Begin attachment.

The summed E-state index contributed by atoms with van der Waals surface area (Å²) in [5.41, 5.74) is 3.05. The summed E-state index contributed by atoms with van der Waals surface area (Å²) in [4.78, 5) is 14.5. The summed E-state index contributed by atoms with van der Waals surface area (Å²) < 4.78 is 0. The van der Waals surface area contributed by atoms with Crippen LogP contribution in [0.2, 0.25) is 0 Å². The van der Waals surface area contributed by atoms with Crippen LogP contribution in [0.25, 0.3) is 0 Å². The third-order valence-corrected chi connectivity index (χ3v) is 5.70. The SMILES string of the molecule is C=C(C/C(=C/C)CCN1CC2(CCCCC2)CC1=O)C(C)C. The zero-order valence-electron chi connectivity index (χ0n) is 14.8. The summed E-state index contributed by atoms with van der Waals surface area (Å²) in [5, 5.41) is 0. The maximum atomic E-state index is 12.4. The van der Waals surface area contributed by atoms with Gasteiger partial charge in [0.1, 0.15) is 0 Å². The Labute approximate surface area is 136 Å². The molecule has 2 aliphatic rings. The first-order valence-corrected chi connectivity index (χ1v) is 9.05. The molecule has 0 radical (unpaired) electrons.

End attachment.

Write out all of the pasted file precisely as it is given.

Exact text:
The summed E-state index contributed by atoms with van der Waals surface area (Å²) in [5.41, 5.74) is 3.05. The summed E-state index contributed by atoms with van der Waals surface area (Å²) in [4.78, 5) is 14.5. The summed E-state index contributed by atoms with van der Waals surface area (Å²) < 4.78 is 0. The van der Waals surface area contributed by atoms with Crippen LogP contribution in [0.2, 0.25) is 0 Å². The van der Waals surface area contributed by atoms with Crippen LogP contribution in [0.25, 0.3) is 0 Å². The third-order valence-corrected chi connectivity index (χ3v) is 5.70. The SMILES string of the molecule is C=C(C/C(=C/C)CCN1CC2(CCCCC2)CC1=O)C(C)C. The zero-order valence-electron chi connectivity index (χ0n) is 14.8. The summed E-state index contributed by atoms with van der Waals surface area (Å²) in [5, 5.41) is 0. The maximum atomic E-state index is 12.4. The van der Waals surface area contributed by atoms with Gasteiger partial charge in [0.1, 0.15) is 0 Å². The Labute approximate surface area is 136 Å². The molecule has 2 aliphatic rings. The first-order valence-corrected chi connectivity index (χ1v) is 9.05. The molecule has 0 radical (unpaired) electrons.